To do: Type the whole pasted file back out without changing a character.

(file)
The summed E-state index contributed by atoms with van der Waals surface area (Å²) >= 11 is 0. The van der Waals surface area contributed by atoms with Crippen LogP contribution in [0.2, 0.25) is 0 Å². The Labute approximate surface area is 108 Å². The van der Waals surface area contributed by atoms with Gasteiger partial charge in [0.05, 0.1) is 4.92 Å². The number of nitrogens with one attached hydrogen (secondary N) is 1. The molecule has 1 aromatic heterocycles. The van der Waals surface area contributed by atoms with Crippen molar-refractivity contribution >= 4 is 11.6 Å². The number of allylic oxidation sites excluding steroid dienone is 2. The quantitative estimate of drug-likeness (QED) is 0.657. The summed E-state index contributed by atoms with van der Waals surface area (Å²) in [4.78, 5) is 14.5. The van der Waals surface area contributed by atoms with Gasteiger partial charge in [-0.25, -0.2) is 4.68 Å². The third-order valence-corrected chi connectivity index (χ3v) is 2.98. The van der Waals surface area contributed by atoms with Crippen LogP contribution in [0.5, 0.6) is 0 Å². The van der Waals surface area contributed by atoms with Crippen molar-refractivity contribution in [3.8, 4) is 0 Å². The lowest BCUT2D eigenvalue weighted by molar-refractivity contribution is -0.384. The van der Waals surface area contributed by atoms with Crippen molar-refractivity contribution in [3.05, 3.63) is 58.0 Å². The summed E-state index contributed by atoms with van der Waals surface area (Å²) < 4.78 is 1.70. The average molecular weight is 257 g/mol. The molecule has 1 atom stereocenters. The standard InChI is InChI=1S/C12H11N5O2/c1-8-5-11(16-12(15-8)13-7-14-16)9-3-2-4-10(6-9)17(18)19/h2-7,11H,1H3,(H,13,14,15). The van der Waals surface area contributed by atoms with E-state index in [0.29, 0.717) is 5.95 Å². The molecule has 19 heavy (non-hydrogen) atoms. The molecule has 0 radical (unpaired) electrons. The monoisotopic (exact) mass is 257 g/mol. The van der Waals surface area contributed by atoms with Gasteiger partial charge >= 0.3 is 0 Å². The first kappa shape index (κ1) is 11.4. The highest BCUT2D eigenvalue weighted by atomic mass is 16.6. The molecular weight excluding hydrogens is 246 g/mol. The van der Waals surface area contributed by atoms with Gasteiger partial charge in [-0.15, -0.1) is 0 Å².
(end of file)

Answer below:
The summed E-state index contributed by atoms with van der Waals surface area (Å²) >= 11 is 0. The van der Waals surface area contributed by atoms with Crippen LogP contribution in [0.2, 0.25) is 0 Å². The Labute approximate surface area is 108 Å². The van der Waals surface area contributed by atoms with Gasteiger partial charge in [0.05, 0.1) is 4.92 Å². The number of nitrogens with one attached hydrogen (secondary N) is 1. The molecule has 1 aromatic heterocycles. The van der Waals surface area contributed by atoms with Crippen molar-refractivity contribution >= 4 is 11.6 Å². The number of allylic oxidation sites excluding steroid dienone is 2. The quantitative estimate of drug-likeness (QED) is 0.657. The summed E-state index contributed by atoms with van der Waals surface area (Å²) in [4.78, 5) is 14.5. The van der Waals surface area contributed by atoms with Gasteiger partial charge in [-0.25, -0.2) is 4.68 Å². The third-order valence-corrected chi connectivity index (χ3v) is 2.98. The van der Waals surface area contributed by atoms with Crippen LogP contribution in [0.5, 0.6) is 0 Å². The van der Waals surface area contributed by atoms with Crippen molar-refractivity contribution in [3.8, 4) is 0 Å². The lowest BCUT2D eigenvalue weighted by molar-refractivity contribution is -0.384. The van der Waals surface area contributed by atoms with Crippen molar-refractivity contribution in [3.05, 3.63) is 58.0 Å². The summed E-state index contributed by atoms with van der Waals surface area (Å²) < 4.78 is 1.70. The average molecular weight is 257 g/mol. The molecule has 1 atom stereocenters. The standard InChI is InChI=1S/C12H11N5O2/c1-8-5-11(16-12(15-8)13-7-14-16)9-3-2-4-10(6-9)17(18)19/h2-7,11H,1H3,(H,13,14,15). The van der Waals surface area contributed by atoms with E-state index in [0.29, 0.717) is 5.95 Å². The molecule has 19 heavy (non-hydrogen) atoms. The molecule has 0 radical (unpaired) electrons. The monoisotopic (exact) mass is 257 g/mol. The van der Waals surface area contributed by atoms with Gasteiger partial charge >= 0.3 is 0 Å². The first kappa shape index (κ1) is 11.4. The highest BCUT2D eigenvalue weighted by atomic mass is 16.6. The molecular weight excluding hydrogens is 246 g/mol. The van der Waals surface area contributed by atoms with Gasteiger partial charge in [-0.15, -0.1) is 0 Å².